US 6853877 B1 Abstract A mobile base movable relative to a surface is disclosed. The base includes a main housing having at least two wheels pivotably and rotatably mounted to the housing with each wheel having a steering axis and a rotation axis. The steering and rotation axes are nonintersecting and are offset by a known caster distance. Further, included are drive means for rotating the wheels to roll along the surface, steering means for pivoting the wheels and changing their heading with respect to the surface, and controller means for reading an input vector from a host processor. The input vector is a three dimensional force torque vector.
Claims(4) 1. A mobile base movable relative to a surface, the base comprising:
a main housing;
at least two wheels pivotably and rotatably mounted to the housing, each wheel having a steering axis and a rotation axis with the steering and rotation axes nonintersecting and offset by a known caster distance;
drive means for rotating the wheels to roll along the surface;
steering means for pivoting the wheels and changing their heading with respect to the surface; and
controller means for reading an input vector from a host processor, wherein the input vector is a three dimensional force torque vector,
reading the steering axis headings,
calculating a desired torque for each steering and rotation axis such that at any given time, the calculated resultant forces on the base reflect the input vector, regardless of the positions of the steering and rotation axes, and
commanding the calculated torque to each steering and rotation axis, wherein the calculated torque of each steering and rotation axis is computed from the input vector and a generalized inverse of a constraint matrix, C, the constraint matrix being defined by the following kinematic relationship:
{right arrow over (m)} _{a}=C{right arrow over (m)}_{x } where {right arrow over (m)}
_{a }represents a motion axis vector and {right arrow over (m)}_{x }represents actual mobile base motion and wherein the generalized inverse of C is chosen such that a sum of squares of the axis torques is minimized. 2. An apparatus as described in
3. An apparatus as described in
4. An apparatus as described in
Description This is a continuation-in-part of international application number PCT/US97/15605, filed on Sep. 5, 1997, which claims a priority of U.S. provisional application Ser. No. 60/025,406, filed on Sep. 6, 1996. The present invention relates generally to manned or unmanned omni-directional, normal-wheeled vehicles. More precisely, this invention involves a method and apparatus for controlling the motion of mobile base used as a vehicle. Mobile bases with intended applications in robotics and industrial automation require a great deal of movement flexibility in order to be fully utilized. Current robot mobile bases often employ a “synchro-drive” mechanism—a complex set of gears and pulleys that constrains the wheels to steer and to translate simultaneously. Since steering and translation movement is fully decoupled in this system, “steering in place” is possible. (Contrast this maneuverability with that of a car.) While this allows a good deal of maneuverability, its mechanical complexity makes it difficult and expensive to manufacture. Additionally, this type of mobile base has limited movement due to its fixed orientation (i.e. its inability to rotate). In general, a rigid body constrained to move in a plane (i.e. a mobile base moving on the floor) has three degrees of freedom (DOFs) such as, movement in the x direction, movement in the y direction and rotation. Combining these three DOFs results in movement in any direction while simultaneously rotating. A holonomic mobile base, has the ability move in this manner and change its motion at any time. By constructing a mobile base out of wheels that each have two degrees of freedom (one for steering, one for translation) all three DOFs are possible under the proper control, and complex mechanisms found in synchro-drive mobile bases are no longer needed. Additionally, these 2-DOF wheels (2-DOFWs) can be easily integrated and manufactured as modular wheel assemblies. A complete description of one example of a robot base and modular wheel assembly is provided by U.S. patent application Ser. No. 09/134,241, by Holmberg et al., incorporated herein by reference. It is also possible to increase the “caster” of a 2-DOFW by moving the translation axis behind the steering axis ( Various problems arise, however, when trying to control a mobile base constrained to three DOFs with more than three controllable DOFs (e.g. a base with four 2-DOFWs has eight DOFs). A base with this many DOFs under improper control will certainly result in undesired motion and motor axes that “fight” each other. (i.e. consider two wheels facing opposite directions playing tug-of-war.) This in turn creates wheel slippage, increased tire wear, increased power consumption, and more frequent mechanical problems. It is considered important in robotics to be able to accurately assess the motion of the mobile base either through direct measurement or through estimation. This motion estimation can also be “summed-up” over time to create a “dead reckoned” position estimate of the mobile base with respect to fixed coordinates, which is also useful for autonomous tasks such as navigation. That is, consider a robot that wishes to navigate to a location (room) of which it knows the x-y coordinates. Motion estimation is also responsible for proper control of the mobile base, as will be described below. A control algorithm which minimizes wheel slippage will also allow for maximum motion estimation accuracy. The present invention overcomes the deficiencies in the prior art described above, and provides motion control for a mobile robot base that is more accurate and more maneuverable Referring to FIG. A supervisory controller reads the input vector from a host processor, and maps the input vector to the desired axis motion vector (i.e. the desired motion of each axis) by using the equations in Section Section l—Overview of the Control Algorithm Referring to Table 1, a description of notations and variables used herein is provided.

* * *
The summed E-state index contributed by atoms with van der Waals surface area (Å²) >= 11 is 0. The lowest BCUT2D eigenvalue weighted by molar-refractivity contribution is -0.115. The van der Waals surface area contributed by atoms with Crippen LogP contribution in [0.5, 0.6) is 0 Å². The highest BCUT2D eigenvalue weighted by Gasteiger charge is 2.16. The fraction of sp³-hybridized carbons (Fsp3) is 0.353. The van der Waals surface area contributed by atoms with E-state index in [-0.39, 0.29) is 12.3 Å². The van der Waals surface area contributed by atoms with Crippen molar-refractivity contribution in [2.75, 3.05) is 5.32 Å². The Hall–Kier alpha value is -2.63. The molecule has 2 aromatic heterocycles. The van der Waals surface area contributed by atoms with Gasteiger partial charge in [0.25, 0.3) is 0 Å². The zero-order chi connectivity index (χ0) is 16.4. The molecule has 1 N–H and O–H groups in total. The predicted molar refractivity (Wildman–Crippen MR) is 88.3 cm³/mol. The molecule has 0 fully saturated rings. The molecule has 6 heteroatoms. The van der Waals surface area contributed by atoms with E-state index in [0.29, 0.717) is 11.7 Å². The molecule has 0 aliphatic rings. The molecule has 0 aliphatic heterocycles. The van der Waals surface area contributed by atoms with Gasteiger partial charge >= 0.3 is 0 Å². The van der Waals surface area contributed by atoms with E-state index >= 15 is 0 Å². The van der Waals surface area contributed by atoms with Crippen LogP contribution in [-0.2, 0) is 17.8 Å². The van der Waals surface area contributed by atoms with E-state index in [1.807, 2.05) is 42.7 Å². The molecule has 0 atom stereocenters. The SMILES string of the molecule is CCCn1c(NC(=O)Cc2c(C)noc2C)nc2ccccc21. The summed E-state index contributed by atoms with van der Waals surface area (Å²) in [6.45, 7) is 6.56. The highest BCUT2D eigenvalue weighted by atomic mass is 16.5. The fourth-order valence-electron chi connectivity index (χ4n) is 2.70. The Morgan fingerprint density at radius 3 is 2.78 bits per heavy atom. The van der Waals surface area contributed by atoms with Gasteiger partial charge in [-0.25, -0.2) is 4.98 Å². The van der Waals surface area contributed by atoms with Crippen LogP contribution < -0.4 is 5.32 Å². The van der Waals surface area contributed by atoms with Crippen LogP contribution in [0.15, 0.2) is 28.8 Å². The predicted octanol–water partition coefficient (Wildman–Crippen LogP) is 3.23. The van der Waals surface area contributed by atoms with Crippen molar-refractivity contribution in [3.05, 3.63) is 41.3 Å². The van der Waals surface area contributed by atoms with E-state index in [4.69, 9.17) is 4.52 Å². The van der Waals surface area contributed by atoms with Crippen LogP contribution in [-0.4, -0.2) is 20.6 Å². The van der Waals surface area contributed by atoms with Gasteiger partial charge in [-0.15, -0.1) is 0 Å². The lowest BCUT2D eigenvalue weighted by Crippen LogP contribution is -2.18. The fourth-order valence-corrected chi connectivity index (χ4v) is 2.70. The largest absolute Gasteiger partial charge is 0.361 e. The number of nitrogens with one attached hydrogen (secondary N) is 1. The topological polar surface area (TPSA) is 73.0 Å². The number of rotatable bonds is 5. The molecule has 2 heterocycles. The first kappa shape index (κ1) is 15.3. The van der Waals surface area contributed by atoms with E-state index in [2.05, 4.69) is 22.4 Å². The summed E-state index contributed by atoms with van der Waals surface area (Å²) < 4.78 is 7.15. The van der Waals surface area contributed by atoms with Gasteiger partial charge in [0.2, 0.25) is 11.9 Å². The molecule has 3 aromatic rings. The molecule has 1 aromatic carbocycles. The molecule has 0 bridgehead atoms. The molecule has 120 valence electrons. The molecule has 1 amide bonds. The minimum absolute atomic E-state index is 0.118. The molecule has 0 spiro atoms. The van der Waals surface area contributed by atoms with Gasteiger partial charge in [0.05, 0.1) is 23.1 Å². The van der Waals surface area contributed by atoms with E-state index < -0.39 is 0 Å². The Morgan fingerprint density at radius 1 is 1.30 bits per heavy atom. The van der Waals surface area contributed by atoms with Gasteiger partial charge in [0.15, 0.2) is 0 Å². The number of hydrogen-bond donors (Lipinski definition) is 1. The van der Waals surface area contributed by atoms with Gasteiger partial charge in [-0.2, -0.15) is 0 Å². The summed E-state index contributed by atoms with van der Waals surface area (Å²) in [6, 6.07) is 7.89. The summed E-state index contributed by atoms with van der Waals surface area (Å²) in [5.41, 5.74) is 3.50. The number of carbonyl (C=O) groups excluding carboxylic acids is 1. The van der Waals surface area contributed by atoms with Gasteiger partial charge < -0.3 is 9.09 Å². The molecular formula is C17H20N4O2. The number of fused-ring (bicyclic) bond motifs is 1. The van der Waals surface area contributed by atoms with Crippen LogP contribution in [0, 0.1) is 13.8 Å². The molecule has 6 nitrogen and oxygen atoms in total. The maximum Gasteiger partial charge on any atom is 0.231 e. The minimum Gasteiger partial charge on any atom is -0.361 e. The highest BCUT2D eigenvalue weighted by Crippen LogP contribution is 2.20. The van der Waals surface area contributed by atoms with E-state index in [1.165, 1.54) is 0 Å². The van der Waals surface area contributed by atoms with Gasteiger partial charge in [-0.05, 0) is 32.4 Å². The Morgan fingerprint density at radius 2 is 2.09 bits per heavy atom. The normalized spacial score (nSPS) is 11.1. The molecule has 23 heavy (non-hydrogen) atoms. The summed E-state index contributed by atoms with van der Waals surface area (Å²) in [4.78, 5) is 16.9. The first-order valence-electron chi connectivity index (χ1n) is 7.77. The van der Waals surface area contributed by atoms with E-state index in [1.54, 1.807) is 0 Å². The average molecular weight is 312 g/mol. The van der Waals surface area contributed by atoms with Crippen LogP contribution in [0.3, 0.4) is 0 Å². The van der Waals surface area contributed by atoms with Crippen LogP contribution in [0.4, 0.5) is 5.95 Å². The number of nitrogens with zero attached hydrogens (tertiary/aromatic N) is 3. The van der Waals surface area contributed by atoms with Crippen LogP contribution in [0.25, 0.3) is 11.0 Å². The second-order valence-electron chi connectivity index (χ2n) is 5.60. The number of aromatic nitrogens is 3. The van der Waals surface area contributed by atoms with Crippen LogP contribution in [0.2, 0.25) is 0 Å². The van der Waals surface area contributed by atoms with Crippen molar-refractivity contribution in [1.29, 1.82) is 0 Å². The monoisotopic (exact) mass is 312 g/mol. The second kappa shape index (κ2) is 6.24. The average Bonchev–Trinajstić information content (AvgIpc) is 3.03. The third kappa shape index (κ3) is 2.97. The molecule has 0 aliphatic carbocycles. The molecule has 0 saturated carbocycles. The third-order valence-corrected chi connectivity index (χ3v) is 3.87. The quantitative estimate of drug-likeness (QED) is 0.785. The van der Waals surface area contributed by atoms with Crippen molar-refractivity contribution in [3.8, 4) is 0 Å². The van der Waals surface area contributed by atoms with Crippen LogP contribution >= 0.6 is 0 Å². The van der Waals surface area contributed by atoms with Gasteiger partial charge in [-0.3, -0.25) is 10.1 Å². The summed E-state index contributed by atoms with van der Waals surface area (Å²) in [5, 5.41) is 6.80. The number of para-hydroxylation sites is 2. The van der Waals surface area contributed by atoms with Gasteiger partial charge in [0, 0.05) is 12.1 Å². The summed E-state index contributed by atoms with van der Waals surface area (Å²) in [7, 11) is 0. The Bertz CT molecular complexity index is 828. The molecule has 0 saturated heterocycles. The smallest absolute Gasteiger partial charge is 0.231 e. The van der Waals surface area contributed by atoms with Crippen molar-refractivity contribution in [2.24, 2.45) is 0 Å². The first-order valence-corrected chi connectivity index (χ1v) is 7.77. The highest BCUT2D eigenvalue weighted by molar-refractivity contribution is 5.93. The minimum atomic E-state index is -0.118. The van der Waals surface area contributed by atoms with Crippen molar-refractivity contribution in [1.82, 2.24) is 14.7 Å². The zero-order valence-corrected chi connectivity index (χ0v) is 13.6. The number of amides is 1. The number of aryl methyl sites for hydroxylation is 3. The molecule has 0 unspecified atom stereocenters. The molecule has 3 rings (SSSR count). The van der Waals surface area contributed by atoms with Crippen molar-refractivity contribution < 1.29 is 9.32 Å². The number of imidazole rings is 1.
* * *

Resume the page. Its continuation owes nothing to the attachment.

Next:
Referring to Referring to The control algorithm is optimal in that it controls the For example, if a motor is commanded beyond what it is physically capable of (i.e. it is commanded beyond its “saturation point”) while other motors are commanded to within their physical limits, wheel slippage occurs. The control algorithm is able to predict this situation and correct it before it occurs. It accomplishes this by anticipating velocity or torque and saturation points with working models of each motor axis. Thus, the control algorithm simultaneously minimizes wheel slippage and minimizes the difference between desired motion specified by the input vector and actual mobile base motion (motion error). Section This determines the axis motion vector (AMV), {right arrow over (m)} The steering angle (θ These desired wheel velocities are then mapped to the two axes of the 2-DOFW. For 2-DOFWs with no caster (c - θ